So there was mechanical damage, now there's callus-like growth..
Could be pathogens, but it could also very well be regular repairs.

Can you cut a piece off and picture it for us? A small slice would do, a bigger slice is easier. If there's no tissue rejection or necrosis (visible because it's either mushy or a different color) then there are two options: this is normal behavior, or the infection is bacterial like Agrobacterium spp. can do to birches.
With bacterial infections, the foliage stays unaffected in most cases, because plants can encapsulate them pretty well, but this makes them harder to treat. With fungal infections, we can usually see entire compartments of the tree being affected since it's eating transport routes.
Due to the nature of conifer sap, I don't suspect bacteria to be the culprit.

If it's callus, you can just break it off or cut it back a little so that it might heal a bit smoother than it did now.. At least if the entire wound has been healed, otherwise it's likely to bulge again. The local tissue might die back a little though, and it can take a year or two before it makes any bark.
 
  • Like
Reactions: AJL

Potawatomi13

Imperial Masterpiece
Messages
5,438
Reaction score
3,791
Location
Eugene, OR
USDA Zone
8
Looks like burl except on such young tree🤨? Try pruning off just below normal bark level, cover in liquid cut paste and see if growth continues. If were mine and growth continued😖then would cut deeper then cover again. If growth still continued would shorten tree below growth;).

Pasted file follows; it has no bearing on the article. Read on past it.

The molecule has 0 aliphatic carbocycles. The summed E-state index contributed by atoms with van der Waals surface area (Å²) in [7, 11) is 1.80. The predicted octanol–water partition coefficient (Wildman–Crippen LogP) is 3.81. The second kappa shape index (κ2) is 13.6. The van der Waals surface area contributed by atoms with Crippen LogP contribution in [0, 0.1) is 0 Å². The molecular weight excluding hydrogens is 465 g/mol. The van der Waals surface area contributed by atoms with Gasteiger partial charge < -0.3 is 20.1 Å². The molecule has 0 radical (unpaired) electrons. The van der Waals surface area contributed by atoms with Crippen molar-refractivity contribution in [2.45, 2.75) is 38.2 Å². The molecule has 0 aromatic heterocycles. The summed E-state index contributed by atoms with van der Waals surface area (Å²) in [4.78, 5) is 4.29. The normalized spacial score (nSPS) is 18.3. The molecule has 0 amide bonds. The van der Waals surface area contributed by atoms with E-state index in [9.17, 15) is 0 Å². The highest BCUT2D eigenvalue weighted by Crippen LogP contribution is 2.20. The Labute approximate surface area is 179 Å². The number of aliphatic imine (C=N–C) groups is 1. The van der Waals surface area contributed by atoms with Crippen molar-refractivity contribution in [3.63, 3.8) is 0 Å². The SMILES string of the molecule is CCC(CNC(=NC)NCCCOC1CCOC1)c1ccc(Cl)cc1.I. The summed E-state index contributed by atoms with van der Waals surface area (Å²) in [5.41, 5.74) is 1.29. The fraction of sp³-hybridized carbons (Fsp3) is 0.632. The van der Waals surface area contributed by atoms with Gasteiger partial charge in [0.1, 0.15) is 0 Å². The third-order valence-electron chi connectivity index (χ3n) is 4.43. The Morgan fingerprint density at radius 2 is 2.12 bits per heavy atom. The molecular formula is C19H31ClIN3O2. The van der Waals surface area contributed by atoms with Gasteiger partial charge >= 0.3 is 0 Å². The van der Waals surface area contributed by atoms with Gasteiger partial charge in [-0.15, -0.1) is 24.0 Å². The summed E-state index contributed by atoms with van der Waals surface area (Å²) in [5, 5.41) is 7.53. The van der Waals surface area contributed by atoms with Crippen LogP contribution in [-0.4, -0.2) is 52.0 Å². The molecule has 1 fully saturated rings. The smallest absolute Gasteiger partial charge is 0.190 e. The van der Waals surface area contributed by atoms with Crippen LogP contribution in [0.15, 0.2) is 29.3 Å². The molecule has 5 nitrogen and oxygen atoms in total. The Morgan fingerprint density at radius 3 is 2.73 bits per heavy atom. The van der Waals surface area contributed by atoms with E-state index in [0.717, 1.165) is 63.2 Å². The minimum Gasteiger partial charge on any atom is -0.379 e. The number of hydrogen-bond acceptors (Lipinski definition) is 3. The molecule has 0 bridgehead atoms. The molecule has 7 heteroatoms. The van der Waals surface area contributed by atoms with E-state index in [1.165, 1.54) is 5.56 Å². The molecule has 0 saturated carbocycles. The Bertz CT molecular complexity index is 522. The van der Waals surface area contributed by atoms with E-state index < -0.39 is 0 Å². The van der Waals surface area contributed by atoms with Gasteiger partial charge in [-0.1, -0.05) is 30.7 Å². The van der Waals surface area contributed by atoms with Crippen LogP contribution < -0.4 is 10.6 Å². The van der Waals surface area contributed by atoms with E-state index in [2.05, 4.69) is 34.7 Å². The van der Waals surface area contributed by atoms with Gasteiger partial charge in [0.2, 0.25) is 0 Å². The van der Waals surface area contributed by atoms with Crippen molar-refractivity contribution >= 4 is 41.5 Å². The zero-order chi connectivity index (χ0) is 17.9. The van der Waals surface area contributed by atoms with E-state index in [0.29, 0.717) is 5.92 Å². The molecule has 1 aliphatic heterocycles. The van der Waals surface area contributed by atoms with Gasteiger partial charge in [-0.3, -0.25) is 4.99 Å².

Crawforde

Chumono
Messages
647
Reaction score
1,125
Location
Florida
USDA Zone
9b
The scientist in me wants to agree with wires guy, but the wet walnut and raisin brain hypothesis are much more interesting. I’d put up cameras.
 
Messages
106
Reaction score
133
Location
Los Angeles, CA
USDA Zone
10b
All, thanks for you advice and input. For curiosity's sake, I decided to go ahead with @Wires_Guy_wires' suggestion and perform Operation Walnut Lobotomy. I think the results suggest that it's just a burl.

The first photo shows the first slice. It looked pretty "woody" to me, so I decided to get back in there and take another layer off. The second and subsequent photos show the second slice. Looks just like normal wood, with a greenish tinge of cambium. It felt firm and moist like you'd expect of a slice of live green wood, not at all wet or mushy. And it smells nice and citrusy, just like the tree's foliage. So....tentatively a raisin brain (aka burl), I guess.

Bonus pic showing a buncha root growth out the bottom of the pot this year. This'll be a fun repot.
 

Attachments

  • IMG_8763.jpg
    IMG_8763.jpg
    242.8 KB · Views: 72
  • IMG_8765.jpg
    IMG_8765.jpg
    258.1 KB · Views: 56
  • IMG_8766.jpg
    IMG_8766.jpg
    275.4 KB · Views: 53
  • IMG_8767.jpg
    IMG_8767.jpg
    289 KB · Views: 54
  • IMG_8769.jpg
    IMG_8769.jpg
    269.1 KB · Views: 48
  • IMG_8770.jpg
    IMG_8770.jpg
    299.7 KB · Views: 48
  • IMG_8768.jpg
    IMG_8768.jpg